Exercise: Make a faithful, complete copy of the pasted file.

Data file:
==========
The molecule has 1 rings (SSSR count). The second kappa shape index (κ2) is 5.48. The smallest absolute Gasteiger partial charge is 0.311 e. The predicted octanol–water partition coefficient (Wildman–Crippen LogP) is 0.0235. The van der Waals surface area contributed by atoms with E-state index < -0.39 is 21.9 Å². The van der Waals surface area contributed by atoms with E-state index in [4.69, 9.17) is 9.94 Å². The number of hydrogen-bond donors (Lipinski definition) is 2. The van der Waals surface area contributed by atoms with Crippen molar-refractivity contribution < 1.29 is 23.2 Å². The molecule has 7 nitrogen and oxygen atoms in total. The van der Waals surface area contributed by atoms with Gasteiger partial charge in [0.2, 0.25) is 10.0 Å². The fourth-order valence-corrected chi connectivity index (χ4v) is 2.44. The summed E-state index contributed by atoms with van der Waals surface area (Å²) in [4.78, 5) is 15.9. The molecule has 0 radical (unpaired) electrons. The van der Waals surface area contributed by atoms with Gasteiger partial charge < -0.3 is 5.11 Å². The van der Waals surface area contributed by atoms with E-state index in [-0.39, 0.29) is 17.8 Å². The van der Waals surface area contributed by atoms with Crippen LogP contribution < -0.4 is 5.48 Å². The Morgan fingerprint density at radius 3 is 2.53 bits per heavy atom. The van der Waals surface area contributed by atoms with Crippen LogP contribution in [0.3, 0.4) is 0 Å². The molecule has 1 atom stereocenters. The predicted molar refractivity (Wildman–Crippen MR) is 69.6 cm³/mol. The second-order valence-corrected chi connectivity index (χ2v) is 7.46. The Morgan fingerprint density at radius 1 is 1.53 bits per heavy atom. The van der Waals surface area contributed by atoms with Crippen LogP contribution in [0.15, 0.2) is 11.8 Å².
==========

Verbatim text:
The molecule has 1 rings (SSSR count). The second kappa shape index (κ2) is 5.48. The smallest absolute Gasteiger partial charge is 0.311 e. The predicted octanol–water partition coefficient (Wildman–Crippen LogP) is 0.0235. The van der Waals surface area contributed by atoms with E-state index < -0.39 is 21.9 Å². The van der Waals surface area contributed by atoms with E-state index in [4.69, 9.17) is 9.94 Å². The number of hydrogen-bond donors (Lipinski definition) is 2. The van der Waals surface area contributed by atoms with Crippen molar-refractivity contribution < 1.29 is 23.2 Å². The molecule has 7 nitrogen and oxygen atoms in total. The van der Waals surface area contributed by atoms with Gasteiger partial charge in [0.2, 0.25) is 10.0 Å². The fourth-order valence-corrected chi connectivity index (χ4v) is 2.44. The summed E-state index contributed by atoms with van der Waals surface area (Å²) in [4.78, 5) is 15.9. The molecule has 0 radical (unpaired) electrons. The van der Waals surface area contributed by atoms with Gasteiger partial charge < -0.3 is 5.11 Å². The van der Waals surface area contributed by atoms with E-state index in [-0.39, 0.29) is 17.8 Å². The van der Waals surface area contributed by atoms with Crippen LogP contribution < -0.4 is 5.48 Å². The Morgan fingerprint density at radius 3 is 2.53 bits per heavy atom. The van der Waals surface area contributed by atoms with Crippen LogP contribution in [0.3, 0.4) is 0 Å². The molecule has 1 atom stereocenters. The predicted molar refractivity (Wildman–Crippen MR) is 69.6 cm³/mol. The second-order valence-corrected chi connectivity index (χ2v) is 7.46. The Morgan fingerprint density at radius 1 is 1.53 bits per heavy atom. The van der Waals surface area contributed by atoms with Crippen LogP contribution in [0.15, 0.2) is 11.8 Å².